If you are not going to favor secured creditors over a politically powerful interest, why bother having laws, or a Rule of Law at all?  Just let the unpopular people go to the wall.  Tell them to hire a politician next time.

There seem to be two ways of looking at the Rule of Law. For liberals the Rule of Law is all about the protection of brave liberals fighting against racism and sexism.  But if you read the history of law in the Anglo-Saxon world, you find out that law is mostly about deciding what to do when things go wrong in day-to-day living and commerce.  For instance, there is the law of bailments.  It's nothing special, but it covers the case of the restaurant valet that damages your car, and it has existed at least since Babylonian times.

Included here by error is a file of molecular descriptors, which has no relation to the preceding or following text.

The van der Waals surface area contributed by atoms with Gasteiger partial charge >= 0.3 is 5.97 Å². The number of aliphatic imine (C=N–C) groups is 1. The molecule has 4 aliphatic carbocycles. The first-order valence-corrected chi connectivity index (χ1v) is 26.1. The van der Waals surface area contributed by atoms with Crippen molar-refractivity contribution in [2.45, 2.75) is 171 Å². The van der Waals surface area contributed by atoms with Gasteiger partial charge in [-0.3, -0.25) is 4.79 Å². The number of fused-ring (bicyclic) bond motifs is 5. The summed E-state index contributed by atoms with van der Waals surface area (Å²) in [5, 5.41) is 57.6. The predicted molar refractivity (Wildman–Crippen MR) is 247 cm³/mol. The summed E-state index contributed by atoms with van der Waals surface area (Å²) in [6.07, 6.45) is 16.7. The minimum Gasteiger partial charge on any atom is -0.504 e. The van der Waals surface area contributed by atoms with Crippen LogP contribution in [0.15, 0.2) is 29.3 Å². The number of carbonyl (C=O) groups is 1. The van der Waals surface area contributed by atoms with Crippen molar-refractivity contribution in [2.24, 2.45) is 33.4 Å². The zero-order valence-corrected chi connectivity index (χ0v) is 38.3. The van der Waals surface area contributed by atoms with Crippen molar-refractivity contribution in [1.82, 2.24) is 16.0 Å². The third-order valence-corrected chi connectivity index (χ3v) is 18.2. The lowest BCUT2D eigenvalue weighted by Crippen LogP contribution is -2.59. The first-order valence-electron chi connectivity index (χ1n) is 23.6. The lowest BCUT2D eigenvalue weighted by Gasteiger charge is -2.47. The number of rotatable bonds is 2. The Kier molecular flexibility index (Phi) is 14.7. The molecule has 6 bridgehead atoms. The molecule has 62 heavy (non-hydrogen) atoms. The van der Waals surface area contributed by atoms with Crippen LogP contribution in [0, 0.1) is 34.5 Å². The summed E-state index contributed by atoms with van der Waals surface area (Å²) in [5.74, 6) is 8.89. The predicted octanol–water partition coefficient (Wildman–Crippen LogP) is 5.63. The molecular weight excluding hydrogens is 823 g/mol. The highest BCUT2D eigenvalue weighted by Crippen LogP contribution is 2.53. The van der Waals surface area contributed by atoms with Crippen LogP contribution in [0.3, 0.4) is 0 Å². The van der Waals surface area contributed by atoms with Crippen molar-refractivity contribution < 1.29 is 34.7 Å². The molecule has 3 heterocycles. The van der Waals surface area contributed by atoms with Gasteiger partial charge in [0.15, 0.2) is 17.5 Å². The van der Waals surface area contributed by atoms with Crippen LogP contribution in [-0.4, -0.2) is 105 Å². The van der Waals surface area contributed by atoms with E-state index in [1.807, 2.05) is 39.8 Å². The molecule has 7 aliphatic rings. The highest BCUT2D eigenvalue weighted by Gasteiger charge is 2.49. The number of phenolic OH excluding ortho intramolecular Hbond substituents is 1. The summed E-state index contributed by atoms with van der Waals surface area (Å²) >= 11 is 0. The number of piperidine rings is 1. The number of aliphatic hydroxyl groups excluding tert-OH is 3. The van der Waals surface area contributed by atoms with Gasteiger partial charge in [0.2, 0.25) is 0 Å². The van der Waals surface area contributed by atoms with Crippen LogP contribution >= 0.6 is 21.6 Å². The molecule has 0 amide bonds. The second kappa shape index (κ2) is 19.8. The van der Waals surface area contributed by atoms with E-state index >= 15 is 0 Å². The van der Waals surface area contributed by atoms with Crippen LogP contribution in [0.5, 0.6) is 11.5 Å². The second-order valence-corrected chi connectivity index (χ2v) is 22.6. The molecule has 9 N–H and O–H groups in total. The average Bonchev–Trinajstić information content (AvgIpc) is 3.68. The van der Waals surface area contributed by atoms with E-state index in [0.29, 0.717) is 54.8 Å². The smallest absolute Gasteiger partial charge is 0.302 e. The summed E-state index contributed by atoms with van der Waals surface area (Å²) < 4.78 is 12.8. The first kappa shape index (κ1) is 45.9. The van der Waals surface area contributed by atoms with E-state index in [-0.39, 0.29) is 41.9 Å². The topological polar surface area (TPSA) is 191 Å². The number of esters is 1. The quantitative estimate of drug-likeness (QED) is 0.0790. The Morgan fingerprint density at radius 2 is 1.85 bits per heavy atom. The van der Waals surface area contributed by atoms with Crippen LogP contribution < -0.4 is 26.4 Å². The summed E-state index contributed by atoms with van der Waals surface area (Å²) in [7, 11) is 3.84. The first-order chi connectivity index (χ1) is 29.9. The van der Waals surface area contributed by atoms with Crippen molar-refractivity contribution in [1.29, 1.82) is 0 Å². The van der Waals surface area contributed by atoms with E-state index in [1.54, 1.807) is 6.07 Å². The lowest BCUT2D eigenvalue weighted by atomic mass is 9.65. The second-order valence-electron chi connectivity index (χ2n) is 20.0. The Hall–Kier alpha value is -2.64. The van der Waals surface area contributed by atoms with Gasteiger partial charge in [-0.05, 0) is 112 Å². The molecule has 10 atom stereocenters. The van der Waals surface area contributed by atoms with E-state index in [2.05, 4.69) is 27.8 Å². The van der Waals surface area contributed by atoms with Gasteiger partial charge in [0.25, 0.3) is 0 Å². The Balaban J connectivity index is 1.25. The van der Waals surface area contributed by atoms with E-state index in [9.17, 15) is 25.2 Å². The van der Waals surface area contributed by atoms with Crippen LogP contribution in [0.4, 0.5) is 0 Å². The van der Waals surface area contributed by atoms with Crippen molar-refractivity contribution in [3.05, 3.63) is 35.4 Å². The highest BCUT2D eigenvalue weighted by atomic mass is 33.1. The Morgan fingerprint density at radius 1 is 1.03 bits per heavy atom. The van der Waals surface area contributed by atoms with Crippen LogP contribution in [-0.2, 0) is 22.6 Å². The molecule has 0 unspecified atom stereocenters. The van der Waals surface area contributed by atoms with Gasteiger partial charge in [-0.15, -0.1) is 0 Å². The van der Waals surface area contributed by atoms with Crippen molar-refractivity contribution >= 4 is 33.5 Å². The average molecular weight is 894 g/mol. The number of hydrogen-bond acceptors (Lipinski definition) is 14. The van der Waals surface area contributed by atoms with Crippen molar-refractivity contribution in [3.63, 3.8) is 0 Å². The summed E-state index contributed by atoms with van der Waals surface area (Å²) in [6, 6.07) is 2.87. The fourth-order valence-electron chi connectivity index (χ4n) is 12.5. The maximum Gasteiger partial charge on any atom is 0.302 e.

Anyway, it seems that President Obama's devotion to the Rule of Law is only rhetorical.  He is going to keep the Bush policies on terrorism, but will keep making speeches to entrance liberals like James Fallows at The Atlantic with "the quality of [his] thought."

The neutering of bankruptcy law in the Chrysler case is not rhetorical; it is real.  And, to echo Talleyrand, it is worse than a crime, it is a blunder.  For consistent bankruptcy law is as important to a smashed-up corporation as a well-run trauma center to an accident victim.